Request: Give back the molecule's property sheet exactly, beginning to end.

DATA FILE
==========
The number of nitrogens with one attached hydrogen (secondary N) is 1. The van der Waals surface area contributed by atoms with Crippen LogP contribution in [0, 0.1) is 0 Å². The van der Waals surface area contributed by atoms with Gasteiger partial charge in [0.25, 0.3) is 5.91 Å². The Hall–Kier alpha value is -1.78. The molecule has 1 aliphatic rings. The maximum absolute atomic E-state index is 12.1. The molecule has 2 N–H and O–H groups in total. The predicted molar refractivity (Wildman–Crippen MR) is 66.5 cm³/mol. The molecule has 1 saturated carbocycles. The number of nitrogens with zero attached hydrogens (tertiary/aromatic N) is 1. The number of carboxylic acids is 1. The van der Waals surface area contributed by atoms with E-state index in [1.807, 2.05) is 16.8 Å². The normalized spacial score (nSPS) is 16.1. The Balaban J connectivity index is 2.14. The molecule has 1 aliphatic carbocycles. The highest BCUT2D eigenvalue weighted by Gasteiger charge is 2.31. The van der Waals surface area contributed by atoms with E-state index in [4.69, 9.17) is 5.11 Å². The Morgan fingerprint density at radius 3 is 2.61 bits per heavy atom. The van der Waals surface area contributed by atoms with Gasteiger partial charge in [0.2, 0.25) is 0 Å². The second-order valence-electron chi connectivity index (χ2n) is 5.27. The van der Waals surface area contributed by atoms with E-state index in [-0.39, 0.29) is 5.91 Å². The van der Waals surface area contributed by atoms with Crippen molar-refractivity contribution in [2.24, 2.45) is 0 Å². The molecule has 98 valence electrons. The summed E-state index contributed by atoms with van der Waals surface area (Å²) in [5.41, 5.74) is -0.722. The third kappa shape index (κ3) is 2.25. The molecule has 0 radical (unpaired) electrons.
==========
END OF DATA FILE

The number of nitrogens with one attached hydrogen (secondary N) is 1. The van der Waals surface area contributed by atoms with Crippen LogP contribution in [0, 0.1) is 0 Å². The van der Waals surface area contributed by atoms with Gasteiger partial charge in [0.25, 0.3) is 5.91 Å². The Hall–Kier alpha value is -1.78. The molecule has 1 aliphatic rings. The maximum absolute atomic E-state index is 12.1. The molecule has 2 N–H and O–H groups in total. The predicted molar refractivity (Wildman–Crippen MR) is 66.5 cm³/mol. The molecule has 1 saturated carbocycles. The number of nitrogens with zero attached hydrogens (tertiary/aromatic N) is 1. The number of carboxylic acids is 1. The van der Waals surface area contributed by atoms with E-state index in [1.807, 2.05) is 16.8 Å². The normalized spacial score (nSPS) is 16.1. The Balaban J connectivity index is 2.14. The molecule has 1 aliphatic carbocycles. The highest BCUT2D eigenvalue weighted by Gasteiger charge is 2.31. The van der Waals surface area contributed by atoms with E-state index in [4.69, 9.17) is 5.11 Å². The Morgan fingerprint density at radius 3 is 2.61 bits per heavy atom. The van der Waals surface area contributed by atoms with Gasteiger partial charge in [0.2, 0.25) is 0 Å². The second-order valence-electron chi connectivity index (χ2n) is 5.27. The van der Waals surface area contributed by atoms with E-state index in [-0.39, 0.29) is 5.91 Å². The van der Waals surface area contributed by atoms with Crippen molar-refractivity contribution in [2.24, 2.45) is 0 Å². The molecule has 98 valence electrons. The summed E-state index contributed by atoms with van der Waals surface area (Å²) in [5.41, 5.74) is -0.722. The third kappa shape index (κ3) is 2.25. The molecule has 0 radical (unpaired) electrons.